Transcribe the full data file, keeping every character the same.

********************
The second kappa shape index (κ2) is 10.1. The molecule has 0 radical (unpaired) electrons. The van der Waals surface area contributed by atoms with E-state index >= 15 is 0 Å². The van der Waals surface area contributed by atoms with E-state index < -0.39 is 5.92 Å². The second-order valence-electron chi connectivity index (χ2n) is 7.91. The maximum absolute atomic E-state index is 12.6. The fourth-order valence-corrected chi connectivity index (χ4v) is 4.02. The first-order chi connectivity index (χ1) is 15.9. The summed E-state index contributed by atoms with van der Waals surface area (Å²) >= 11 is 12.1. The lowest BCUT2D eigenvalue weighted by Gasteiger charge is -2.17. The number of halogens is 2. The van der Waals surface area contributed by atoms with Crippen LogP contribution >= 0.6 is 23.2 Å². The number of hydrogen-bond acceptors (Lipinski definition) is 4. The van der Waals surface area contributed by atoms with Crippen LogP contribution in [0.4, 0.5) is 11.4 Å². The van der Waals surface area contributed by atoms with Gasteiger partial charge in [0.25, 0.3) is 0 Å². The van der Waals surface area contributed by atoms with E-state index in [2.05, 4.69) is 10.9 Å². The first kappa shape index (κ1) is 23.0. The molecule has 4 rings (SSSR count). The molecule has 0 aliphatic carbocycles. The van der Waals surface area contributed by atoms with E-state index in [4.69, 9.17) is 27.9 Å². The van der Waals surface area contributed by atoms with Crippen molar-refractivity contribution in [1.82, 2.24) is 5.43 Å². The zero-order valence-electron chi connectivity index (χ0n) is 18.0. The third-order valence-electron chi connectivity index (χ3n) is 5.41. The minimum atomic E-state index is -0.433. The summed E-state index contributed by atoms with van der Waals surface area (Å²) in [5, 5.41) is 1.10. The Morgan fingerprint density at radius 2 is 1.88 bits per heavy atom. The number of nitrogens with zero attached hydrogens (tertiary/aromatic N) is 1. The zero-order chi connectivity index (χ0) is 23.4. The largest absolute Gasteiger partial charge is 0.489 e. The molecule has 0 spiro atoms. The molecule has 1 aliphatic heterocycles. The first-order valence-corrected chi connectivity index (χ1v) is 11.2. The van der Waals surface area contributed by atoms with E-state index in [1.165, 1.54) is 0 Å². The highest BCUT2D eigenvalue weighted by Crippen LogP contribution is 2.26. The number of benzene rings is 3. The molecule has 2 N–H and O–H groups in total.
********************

The second kappa shape index (κ2) is 10.1. The molecule has 0 radical (unpaired) electrons. The van der Waals surface area contributed by atoms with E-state index >= 15 is 0 Å². The van der Waals surface area contributed by atoms with E-state index < -0.39 is 5.92 Å². The second-order valence-electron chi connectivity index (χ2n) is 7.91. The maximum absolute atomic E-state index is 12.6. The fourth-order valence-corrected chi connectivity index (χ4v) is 4.02. The first-order chi connectivity index (χ1) is 15.9. The summed E-state index contributed by atoms with van der Waals surface area (Å²) >= 11 is 12.1. The lowest BCUT2D eigenvalue weighted by Gasteiger charge is -2.17. The number of halogens is 2. The van der Waals surface area contributed by atoms with Crippen LogP contribution >= 0.6 is 23.2 Å². The number of hydrogen-bond acceptors (Lipinski definition) is 4. The van der Waals surface area contributed by atoms with Crippen LogP contribution in [0.4, 0.5) is 11.4 Å². The van der Waals surface area contributed by atoms with Gasteiger partial charge in [0.25, 0.3) is 0 Å². The van der Waals surface area contributed by atoms with E-state index in [2.05, 4.69) is 10.9 Å². The first kappa shape index (κ1) is 23.0. The molecule has 4 rings (SSSR count). The molecule has 0 aliphatic carbocycles. The van der Waals surface area contributed by atoms with E-state index in [4.69, 9.17) is 27.9 Å². The van der Waals surface area contributed by atoms with Crippen molar-refractivity contribution in [1.82, 2.24) is 5.43 Å². The zero-order valence-electron chi connectivity index (χ0n) is 18.0. The third-order valence-electron chi connectivity index (χ3n) is 5.41. The minimum atomic E-state index is -0.433. The summed E-state index contributed by atoms with van der Waals surface area (Å²) in [5, 5.41) is 1.10. The Morgan fingerprint density at radius 2 is 1.88 bits per heavy atom. The number of nitrogens with zero attached hydrogens (tertiary/aromatic N) is 1. The zero-order chi connectivity index (χ0) is 23.4. The largest absolute Gasteiger partial charge is 0.489 e. The molecule has 0 spiro atoms. The molecule has 1 aliphatic heterocycles. The first-order valence-corrected chi connectivity index (χ1v) is 11.2. The van der Waals surface area contributed by atoms with E-state index in [1.165, 1.54) is 0 Å². The highest BCUT2D eigenvalue weighted by Crippen LogP contribution is 2.26. The number of benzene rings is 3. The molecule has 2 N–H and O–H groups in total.